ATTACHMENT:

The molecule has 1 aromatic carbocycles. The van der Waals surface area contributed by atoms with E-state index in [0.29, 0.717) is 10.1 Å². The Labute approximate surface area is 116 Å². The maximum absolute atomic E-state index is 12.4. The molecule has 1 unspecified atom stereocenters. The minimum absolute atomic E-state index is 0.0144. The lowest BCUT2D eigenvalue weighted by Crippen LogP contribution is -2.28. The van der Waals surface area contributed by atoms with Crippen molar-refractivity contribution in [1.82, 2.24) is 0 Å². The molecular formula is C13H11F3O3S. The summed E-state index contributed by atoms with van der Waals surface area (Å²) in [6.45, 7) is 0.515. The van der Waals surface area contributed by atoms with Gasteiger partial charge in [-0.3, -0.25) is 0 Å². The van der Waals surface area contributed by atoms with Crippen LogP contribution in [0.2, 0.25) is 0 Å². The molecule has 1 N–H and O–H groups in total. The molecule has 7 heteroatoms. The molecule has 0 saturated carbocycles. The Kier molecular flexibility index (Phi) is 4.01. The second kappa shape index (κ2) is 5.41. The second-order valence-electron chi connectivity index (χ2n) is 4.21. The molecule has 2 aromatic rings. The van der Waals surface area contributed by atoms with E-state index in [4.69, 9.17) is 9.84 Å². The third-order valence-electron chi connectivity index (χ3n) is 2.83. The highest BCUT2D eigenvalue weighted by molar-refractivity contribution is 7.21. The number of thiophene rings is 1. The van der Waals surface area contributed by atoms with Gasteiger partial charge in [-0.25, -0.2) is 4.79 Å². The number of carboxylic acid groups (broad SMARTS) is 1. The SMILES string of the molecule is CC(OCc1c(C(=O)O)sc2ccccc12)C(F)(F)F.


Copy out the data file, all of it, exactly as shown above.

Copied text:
The molecule has 1 aromatic carbocycles. The van der Waals surface area contributed by atoms with E-state index in [0.29, 0.717) is 10.1 Å². The Labute approximate surface area is 116 Å². The maximum absolute atomic E-state index is 12.4. The molecule has 1 unspecified atom stereocenters. The minimum absolute atomic E-state index is 0.0144. The lowest BCUT2D eigenvalue weighted by Crippen LogP contribution is -2.28. The van der Waals surface area contributed by atoms with Crippen molar-refractivity contribution in [1.82, 2.24) is 0 Å². The molecular formula is C13H11F3O3S. The summed E-state index contributed by atoms with van der Waals surface area (Å²) in [6.45, 7) is 0.515. The van der Waals surface area contributed by atoms with Gasteiger partial charge in [-0.3, -0.25) is 0 Å². The van der Waals surface area contributed by atoms with Crippen LogP contribution in [0.2, 0.25) is 0 Å². The molecule has 1 N–H and O–H groups in total. The molecule has 7 heteroatoms. The molecule has 0 saturated carbocycles. The Kier molecular flexibility index (Phi) is 4.01. The second kappa shape index (κ2) is 5.41. The second-order valence-electron chi connectivity index (χ2n) is 4.21. The molecule has 2 aromatic rings. The van der Waals surface area contributed by atoms with E-state index in [4.69, 9.17) is 9.84 Å². The third-order valence-electron chi connectivity index (χ3n) is 2.83. The highest BCUT2D eigenvalue weighted by molar-refractivity contribution is 7.21. The number of thiophene rings is 1. The van der Waals surface area contributed by atoms with Gasteiger partial charge in [-0.25, -0.2) is 4.79 Å². The number of carboxylic acid groups (broad SMARTS) is 1. The SMILES string of the molecule is CC(OCc1c(C(=O)O)sc2ccccc12)C(F)(F)F.